Canadian Prime Minister Stephen Harper and Alberta Premier Alison Redford have visited China this year to promote Canada’s energy industry and build trans-Pacific ties. Harper told Chinese business leaders in February during a dinner in Guangzhou, China, that he wants to take Canada’s economic partnership to “the next level.”
“We want to sell our energy to people who want to buy our energy,” Harper said at the time. “It’s that simple.”
The Nexen deal is one of two major Chinese energy acquisitions announced yesterday. China Petrochemical Corp. agreed to spend $1.5 billion for a 49 percent stake in Calgary-based Talisman Energy Inc.’s U.K. unit after spending $2.2 billion last year to buy Canada’s Daylight Energy Ltd.
Before the Nexen purchase was announced, trading in bullish options on the Canadian company’s U.S. shares last week reached the highest level since March 2008, data compiled by Bloomberg show. The activity, which included three trades that may bring profits of more than $40 million, may indicate the deal was leaked, according to Joe Kunkle, founder of OptionsHawk.com, a Boston-based provider of options market data and analytics.
Nexen has been searching for a new CEO since Marvin Romanow stepped down in January amid a slumping share price and missed production targets. Nexen’s market value had plunged 60 percent before today from a high of C$43.45 in June 2008 as prices fell for natural gas, which accounts for about 20 percent of output. Production growth also slowed more than the company expected because of setbacks at projects in Canada’s oil sands and in the North Sea.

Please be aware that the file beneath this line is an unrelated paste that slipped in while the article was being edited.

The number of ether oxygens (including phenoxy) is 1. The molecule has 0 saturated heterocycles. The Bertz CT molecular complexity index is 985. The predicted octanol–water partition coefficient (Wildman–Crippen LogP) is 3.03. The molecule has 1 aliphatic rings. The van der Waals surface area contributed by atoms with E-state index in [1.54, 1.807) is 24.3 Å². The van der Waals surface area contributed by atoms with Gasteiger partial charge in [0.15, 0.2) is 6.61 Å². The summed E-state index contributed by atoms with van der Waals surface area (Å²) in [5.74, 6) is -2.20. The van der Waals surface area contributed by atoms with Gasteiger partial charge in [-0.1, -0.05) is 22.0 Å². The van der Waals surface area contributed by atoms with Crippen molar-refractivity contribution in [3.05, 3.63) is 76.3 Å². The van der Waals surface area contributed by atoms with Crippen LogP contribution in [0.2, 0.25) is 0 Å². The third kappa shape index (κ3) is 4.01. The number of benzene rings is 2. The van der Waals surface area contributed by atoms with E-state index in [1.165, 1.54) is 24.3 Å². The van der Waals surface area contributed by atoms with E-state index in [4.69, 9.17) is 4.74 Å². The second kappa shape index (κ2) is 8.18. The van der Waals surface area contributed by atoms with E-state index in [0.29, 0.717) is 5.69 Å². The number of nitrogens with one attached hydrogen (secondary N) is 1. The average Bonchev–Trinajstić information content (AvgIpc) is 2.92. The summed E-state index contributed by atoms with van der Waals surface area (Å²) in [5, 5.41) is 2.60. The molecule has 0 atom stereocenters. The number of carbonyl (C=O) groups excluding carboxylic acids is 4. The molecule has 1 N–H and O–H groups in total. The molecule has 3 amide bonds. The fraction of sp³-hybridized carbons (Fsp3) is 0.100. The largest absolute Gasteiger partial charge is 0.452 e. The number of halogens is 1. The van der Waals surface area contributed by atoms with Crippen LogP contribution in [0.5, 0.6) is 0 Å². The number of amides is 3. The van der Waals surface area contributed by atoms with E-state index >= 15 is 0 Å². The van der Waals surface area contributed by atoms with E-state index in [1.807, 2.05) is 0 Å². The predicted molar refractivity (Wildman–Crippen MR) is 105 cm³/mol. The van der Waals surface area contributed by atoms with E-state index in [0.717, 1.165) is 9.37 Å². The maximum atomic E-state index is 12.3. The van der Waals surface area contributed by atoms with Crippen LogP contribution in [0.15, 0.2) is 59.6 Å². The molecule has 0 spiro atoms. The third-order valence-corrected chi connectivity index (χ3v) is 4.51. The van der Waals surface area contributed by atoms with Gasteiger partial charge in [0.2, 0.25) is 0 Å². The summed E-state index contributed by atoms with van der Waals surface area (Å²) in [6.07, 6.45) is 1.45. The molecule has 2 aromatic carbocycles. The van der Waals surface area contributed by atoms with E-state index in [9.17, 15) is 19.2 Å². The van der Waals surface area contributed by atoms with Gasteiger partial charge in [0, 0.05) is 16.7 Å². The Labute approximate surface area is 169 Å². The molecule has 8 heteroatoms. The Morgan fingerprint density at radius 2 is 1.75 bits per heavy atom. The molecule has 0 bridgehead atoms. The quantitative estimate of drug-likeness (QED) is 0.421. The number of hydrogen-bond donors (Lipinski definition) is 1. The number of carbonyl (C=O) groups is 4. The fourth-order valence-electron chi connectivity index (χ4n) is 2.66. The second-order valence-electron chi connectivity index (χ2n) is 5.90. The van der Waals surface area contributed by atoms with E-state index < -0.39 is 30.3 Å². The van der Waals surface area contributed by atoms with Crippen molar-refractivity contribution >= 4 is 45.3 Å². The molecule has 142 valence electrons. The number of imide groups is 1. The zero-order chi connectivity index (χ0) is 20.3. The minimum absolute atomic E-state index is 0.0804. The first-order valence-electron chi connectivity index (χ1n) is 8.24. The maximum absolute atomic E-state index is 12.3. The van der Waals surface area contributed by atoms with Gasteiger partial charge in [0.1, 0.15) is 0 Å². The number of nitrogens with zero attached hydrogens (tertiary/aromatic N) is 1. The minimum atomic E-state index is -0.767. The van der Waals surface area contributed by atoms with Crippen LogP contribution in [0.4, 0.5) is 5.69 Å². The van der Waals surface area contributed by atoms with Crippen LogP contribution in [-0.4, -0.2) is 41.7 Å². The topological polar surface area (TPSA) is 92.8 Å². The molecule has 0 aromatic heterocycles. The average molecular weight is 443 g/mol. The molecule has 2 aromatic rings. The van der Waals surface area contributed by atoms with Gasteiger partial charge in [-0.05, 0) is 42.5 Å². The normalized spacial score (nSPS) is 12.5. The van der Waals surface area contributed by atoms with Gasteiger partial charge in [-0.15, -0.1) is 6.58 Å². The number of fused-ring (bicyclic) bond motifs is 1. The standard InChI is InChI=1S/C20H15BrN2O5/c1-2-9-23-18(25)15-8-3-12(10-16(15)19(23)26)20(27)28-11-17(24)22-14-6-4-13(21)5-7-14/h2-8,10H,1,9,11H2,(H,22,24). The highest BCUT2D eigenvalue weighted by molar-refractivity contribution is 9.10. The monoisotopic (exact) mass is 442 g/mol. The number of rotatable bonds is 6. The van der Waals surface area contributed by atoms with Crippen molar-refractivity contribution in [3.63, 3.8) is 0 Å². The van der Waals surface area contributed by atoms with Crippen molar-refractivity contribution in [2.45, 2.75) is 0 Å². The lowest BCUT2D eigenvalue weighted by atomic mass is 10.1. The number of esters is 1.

“The Chinese have shown that they’re good at buying assets that have long-term value,” said Jennifer Stevenson, who helps oversee about C$5 billion in assets at Dynamic Funds in Calgary and doesn’t own Nexen shares.
Cnooc will add 900 million barrels of oil equivalent reserves at $19.94 per barrel through the deal, according to a document posted on the company’s website. Cnooc plans to boost output by as much as 2.7 percent this year to the equivalent of as much as 930,000 barrels of oil a day.
Calgary will become one of Cnooc’s international headquarters and the operations hub for overseeing an additional $8 billion in assets in North and Central America. The Chinese company will list its shares on the Toronto exchange, it said in the statement yesterday.
“This agreement diversifies our reserve base by adding to our presence in Canada while providing high quality assets,” Cnooc Chief Executive Officer Li Fanrong said today in a conference call with reporters. “We are in Canada to invest.”